Not automated but...

It can't really be automated at this point, but there are efforts being done for more language interoperability. .Net is one of the examples, and a lot of people are now reusing the JVM in order to be "Java compatible".

However for both of theses you need to target either an high level language (by generating Java or C# sources) or directly the VM bytecode (JVM or CLR). That's why I wrote NekoVM which defines an easy-to-target intermediate language and provide the VM and the libraries to run it.

It should greatly ease the language compiler implementation by providing a common runtime. And if you write a Neko -> Your language converter, you will be able to reverse the process, and translate other languages targeting Neko back into yours.

Re: NekoVM

Neko has been on my list of interesting languages for a while. Many thanks for your work there and for the other code examples Motion-Twin has.

If you can translate, then it's probably the same language.

I think you can only do such translations when the languages are roughly isomorphic (i.e. fundamentally the same). There are surface-level features (like indentation syntax) that can be mixed and matched, but type systems seem like a much more complex beast.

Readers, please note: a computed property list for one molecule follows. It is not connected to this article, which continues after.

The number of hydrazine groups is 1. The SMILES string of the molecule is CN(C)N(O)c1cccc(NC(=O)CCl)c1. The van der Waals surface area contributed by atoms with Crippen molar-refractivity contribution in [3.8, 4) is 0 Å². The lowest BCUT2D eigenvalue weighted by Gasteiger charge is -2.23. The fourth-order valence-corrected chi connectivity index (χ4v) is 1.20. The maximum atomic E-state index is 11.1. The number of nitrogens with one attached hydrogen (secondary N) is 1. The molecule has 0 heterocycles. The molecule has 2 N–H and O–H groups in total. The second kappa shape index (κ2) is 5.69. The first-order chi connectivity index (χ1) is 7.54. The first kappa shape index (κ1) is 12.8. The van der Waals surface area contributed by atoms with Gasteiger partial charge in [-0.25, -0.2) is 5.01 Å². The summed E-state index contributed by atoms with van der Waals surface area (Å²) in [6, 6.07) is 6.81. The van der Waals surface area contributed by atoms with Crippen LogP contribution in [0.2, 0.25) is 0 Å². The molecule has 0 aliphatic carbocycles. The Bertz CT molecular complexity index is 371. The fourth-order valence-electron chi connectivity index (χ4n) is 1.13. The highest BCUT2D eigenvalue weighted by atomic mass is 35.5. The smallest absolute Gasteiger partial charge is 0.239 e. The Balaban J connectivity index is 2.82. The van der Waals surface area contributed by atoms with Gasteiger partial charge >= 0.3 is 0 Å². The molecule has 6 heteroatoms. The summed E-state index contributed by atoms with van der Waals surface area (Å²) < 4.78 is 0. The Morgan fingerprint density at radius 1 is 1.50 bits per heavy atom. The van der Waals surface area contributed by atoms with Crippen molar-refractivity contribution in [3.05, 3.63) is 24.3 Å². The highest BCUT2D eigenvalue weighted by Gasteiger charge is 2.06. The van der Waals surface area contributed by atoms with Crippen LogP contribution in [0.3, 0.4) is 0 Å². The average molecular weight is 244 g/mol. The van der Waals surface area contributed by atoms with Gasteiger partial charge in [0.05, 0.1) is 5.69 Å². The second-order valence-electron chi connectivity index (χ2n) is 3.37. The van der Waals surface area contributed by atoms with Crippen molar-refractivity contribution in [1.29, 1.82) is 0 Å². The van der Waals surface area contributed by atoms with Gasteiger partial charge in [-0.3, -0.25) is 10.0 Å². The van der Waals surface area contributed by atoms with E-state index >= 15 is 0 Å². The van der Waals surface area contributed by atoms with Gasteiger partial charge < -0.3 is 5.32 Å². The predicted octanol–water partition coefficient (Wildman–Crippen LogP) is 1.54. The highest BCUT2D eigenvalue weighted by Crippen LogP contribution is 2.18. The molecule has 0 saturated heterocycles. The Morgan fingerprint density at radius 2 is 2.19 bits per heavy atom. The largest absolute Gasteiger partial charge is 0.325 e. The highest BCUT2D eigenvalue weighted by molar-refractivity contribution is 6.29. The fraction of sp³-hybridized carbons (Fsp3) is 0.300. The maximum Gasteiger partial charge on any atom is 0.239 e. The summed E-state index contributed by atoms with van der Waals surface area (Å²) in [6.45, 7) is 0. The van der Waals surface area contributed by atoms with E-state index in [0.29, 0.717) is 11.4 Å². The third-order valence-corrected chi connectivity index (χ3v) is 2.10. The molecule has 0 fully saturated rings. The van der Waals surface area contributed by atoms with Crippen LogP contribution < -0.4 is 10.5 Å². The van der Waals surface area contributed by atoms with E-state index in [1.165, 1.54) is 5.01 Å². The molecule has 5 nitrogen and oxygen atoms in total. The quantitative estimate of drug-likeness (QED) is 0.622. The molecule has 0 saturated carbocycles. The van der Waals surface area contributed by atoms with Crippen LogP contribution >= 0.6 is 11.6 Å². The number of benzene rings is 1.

For example "x.Run()" in Java is subtly different from "x.Run()" in Python. A strict semantics-preserving translation would produce weird code.

It might be possible to create a language X that can losslessly express all the semantics of a set of target languages Y. Then you can write code in X and translate it to any language in Y. But X is going to be a very tedious language to program in :)

Re: Semantics

It is an interesting point; as with any form of communication (natural language, or even logical proofs) an awful lot is left unspecified at the explicit textual level - people have to learn and know what the background semantics are.

It shows up with .Net in that while the languages can interact, and while the languages can be quite different (F#, C#, VB, managed C++) at some level they are forced into the exact same straight-jacket, hence the fact that VB .Net is very unlike VB Pre-.Net.

I have once asked the same question...

Why aren't there programming language generators